Finding even two small groups of ten women fitting the same criteria for inclusion in the study was difficult. In the Indian case, the NGO initiative was new and there were only ten women available for each group. In Peru it was difficult to find courses within the Intermediate Technology programme with a sufficient number of female participants willing to take part in the study (hence two courses were included, one in fruit processing, the other in bread making). In Ethiopia, the women who attended the business skills course had already been selected for training by their community-based organisation because they were defaulting on loan repayments or were not making good use of their loans. In the other case studies, women were identified who were willing to be interviewed and observed, or who looked 'interesting' or 'promising'. For the Group 2 samples, field officers had been told to ensure that a number of women were included who had become successful entrepreneurs as well as some who had failed. In the Ethiopian and Peru samples, the women were mixed in terms of their level of success or failure; however, in Sudan all but one of the eight women in this group had been moderately successful in what they had set out to do. 57 women (73 percent) of the total sample of 78 women were recipients of micro-credit at the time they received training (in some cases other members of the family also had a loan).
It should be noted that some women had received other types of training prior to the start of the study, e.g. in first aid, healthcare, nutrition, literacy and nursery teaching. A few had already attended courses in book-keeping or marketing. The role that prior training might have played in the development of their micro-enterprises was not investigated. Nor was literacy training. However, this latter is an important area to research, as very little is known about the role that literacy plays in such a context.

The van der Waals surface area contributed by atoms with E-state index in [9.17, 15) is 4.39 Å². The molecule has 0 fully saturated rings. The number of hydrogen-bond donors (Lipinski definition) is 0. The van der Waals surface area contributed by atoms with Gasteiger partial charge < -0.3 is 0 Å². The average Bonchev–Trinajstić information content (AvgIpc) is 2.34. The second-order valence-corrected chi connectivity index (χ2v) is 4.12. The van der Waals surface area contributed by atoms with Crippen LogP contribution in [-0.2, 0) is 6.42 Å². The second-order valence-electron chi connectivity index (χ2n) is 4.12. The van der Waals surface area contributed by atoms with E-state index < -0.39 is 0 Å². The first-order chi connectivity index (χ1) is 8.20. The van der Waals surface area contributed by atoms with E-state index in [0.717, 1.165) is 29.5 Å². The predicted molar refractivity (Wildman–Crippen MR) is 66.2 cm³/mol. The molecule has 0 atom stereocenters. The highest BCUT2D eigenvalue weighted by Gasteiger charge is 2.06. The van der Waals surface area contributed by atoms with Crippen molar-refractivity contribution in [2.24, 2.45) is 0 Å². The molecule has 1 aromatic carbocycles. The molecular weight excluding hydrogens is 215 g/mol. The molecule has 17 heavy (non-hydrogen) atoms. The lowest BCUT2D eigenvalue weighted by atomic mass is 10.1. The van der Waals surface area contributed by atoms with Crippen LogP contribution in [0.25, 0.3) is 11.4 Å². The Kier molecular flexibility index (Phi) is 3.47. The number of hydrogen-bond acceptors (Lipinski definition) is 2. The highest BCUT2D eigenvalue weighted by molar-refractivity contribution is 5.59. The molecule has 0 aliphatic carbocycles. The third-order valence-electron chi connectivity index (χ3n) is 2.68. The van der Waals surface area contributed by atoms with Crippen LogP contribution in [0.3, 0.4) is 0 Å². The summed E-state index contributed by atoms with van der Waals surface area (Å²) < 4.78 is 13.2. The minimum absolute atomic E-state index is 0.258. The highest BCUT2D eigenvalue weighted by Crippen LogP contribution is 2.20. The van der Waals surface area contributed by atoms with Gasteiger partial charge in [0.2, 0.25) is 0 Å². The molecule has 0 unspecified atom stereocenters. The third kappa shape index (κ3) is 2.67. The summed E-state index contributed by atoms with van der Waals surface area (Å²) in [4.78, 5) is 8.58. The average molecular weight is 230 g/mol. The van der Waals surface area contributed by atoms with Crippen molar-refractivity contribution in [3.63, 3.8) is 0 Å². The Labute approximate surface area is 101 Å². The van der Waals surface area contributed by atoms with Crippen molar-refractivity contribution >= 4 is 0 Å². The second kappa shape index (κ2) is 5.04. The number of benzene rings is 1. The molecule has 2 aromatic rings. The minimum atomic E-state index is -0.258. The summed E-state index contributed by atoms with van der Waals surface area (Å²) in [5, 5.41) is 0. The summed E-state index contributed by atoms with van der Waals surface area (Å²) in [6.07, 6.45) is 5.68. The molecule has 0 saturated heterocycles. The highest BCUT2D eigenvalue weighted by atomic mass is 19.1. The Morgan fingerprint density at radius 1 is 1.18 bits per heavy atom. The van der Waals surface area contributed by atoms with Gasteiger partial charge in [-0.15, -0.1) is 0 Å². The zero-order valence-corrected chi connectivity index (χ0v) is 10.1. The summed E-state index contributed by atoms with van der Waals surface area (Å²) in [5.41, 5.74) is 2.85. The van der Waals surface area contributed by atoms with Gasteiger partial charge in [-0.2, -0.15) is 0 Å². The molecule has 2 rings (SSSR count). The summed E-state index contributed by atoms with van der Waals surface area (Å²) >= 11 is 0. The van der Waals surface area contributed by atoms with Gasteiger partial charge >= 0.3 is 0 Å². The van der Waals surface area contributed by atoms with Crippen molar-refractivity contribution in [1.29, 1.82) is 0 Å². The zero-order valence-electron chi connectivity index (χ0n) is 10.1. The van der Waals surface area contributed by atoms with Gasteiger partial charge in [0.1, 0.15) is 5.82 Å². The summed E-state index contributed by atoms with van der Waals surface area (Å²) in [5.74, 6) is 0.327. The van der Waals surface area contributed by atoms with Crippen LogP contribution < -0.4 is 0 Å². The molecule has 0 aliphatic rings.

The requirements of the study, as determined by the research questions, meant not only monitoring the changes over time that occurred in the women's productive and non-productive activities as a result of the application of new skills but also isolating the impact of the training input from that of other inputs, in this case credit. The first requirement was met by the researchers conducting an exhaustive baseline interview with each woman in Group 1 before they received training, followed by a number of visits subsequent to the training (every two to three months) which yielded both interview and observation data on each woman. This also allowed the researcher to build up a detailed profile or diary about each woman. The field work period lasted between eight and nine months in each case, with the training for the Group 1 women usually taking place soon after the baseline survey was conducted. To meet the second requirement, the research team developed a follow-up interview schedule and a Socio-Economic Impact Matrix 11 (Appendix 2), on which the researcher recorded details of changes at each visit along a number of discrete dimensions, namely: activity, time, skills, resources, income and social impact.
11 This is based on the Gender Analysis Matrix designed by Rani Parker (1993) for training development workers.